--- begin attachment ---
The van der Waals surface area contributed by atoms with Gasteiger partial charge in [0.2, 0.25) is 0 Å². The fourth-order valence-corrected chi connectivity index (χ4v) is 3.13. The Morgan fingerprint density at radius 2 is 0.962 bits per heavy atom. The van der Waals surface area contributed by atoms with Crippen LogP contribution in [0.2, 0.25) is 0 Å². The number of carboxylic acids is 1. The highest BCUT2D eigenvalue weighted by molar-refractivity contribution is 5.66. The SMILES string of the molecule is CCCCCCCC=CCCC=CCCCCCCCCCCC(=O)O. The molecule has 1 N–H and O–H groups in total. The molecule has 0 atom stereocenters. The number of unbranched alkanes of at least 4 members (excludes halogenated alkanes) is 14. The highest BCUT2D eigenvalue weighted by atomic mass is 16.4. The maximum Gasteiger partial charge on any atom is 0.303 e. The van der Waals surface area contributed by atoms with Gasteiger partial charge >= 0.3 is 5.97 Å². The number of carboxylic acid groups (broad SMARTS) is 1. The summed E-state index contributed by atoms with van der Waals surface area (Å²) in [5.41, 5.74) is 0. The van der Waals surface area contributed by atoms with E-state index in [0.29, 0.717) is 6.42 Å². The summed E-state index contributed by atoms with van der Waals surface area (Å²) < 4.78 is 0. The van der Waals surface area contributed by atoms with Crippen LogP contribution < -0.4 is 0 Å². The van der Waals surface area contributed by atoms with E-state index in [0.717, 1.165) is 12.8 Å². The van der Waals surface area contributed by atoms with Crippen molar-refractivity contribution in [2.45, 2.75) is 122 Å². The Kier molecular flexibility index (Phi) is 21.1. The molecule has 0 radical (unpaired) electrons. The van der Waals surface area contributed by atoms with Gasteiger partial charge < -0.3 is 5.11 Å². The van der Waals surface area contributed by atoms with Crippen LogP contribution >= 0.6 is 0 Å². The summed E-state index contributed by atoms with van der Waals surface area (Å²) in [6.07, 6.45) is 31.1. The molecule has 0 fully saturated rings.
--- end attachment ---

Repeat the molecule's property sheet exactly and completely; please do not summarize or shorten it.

The van der Waals surface area contributed by atoms with Gasteiger partial charge in [0.2, 0.25) is 0 Å². The fourth-order valence-corrected chi connectivity index (χ4v) is 3.13. The Morgan fingerprint density at radius 2 is 0.962 bits per heavy atom. The van der Waals surface area contributed by atoms with Crippen LogP contribution in [0.2, 0.25) is 0 Å². The number of carboxylic acids is 1. The highest BCUT2D eigenvalue weighted by molar-refractivity contribution is 5.66. The SMILES string of the molecule is CCCCCCCC=CCCC=CCCCCCCCCCCC(=O)O. The molecule has 1 N–H and O–H groups in total. The molecule has 0 atom stereocenters. The number of unbranched alkanes of at least 4 members (excludes halogenated alkanes) is 14. The highest BCUT2D eigenvalue weighted by atomic mass is 16.4. The maximum Gasteiger partial charge on any atom is 0.303 e. The van der Waals surface area contributed by atoms with Gasteiger partial charge >= 0.3 is 5.97 Å². The number of carboxylic acid groups (broad SMARTS) is 1. The summed E-state index contributed by atoms with van der Waals surface area (Å²) in [5.41, 5.74) is 0. The van der Waals surface area contributed by atoms with E-state index in [0.29, 0.717) is 6.42 Å². The summed E-state index contributed by atoms with van der Waals surface area (Å²) < 4.78 is 0. The van der Waals surface area contributed by atoms with Crippen LogP contribution < -0.4 is 0 Å². The van der Waals surface area contributed by atoms with E-state index in [0.717, 1.165) is 12.8 Å². The van der Waals surface area contributed by atoms with Crippen molar-refractivity contribution in [2.45, 2.75) is 122 Å². The Kier molecular flexibility index (Phi) is 21.1. The molecule has 0 radical (unpaired) electrons. The van der Waals surface area contributed by atoms with Gasteiger partial charge < -0.3 is 5.11 Å². The van der Waals surface area contributed by atoms with Crippen LogP contribution >= 0.6 is 0 Å². The summed E-state index contributed by atoms with van der Waals surface area (Å²) in [6.07, 6.45) is 31.1. The molecule has 0 fully saturated rings.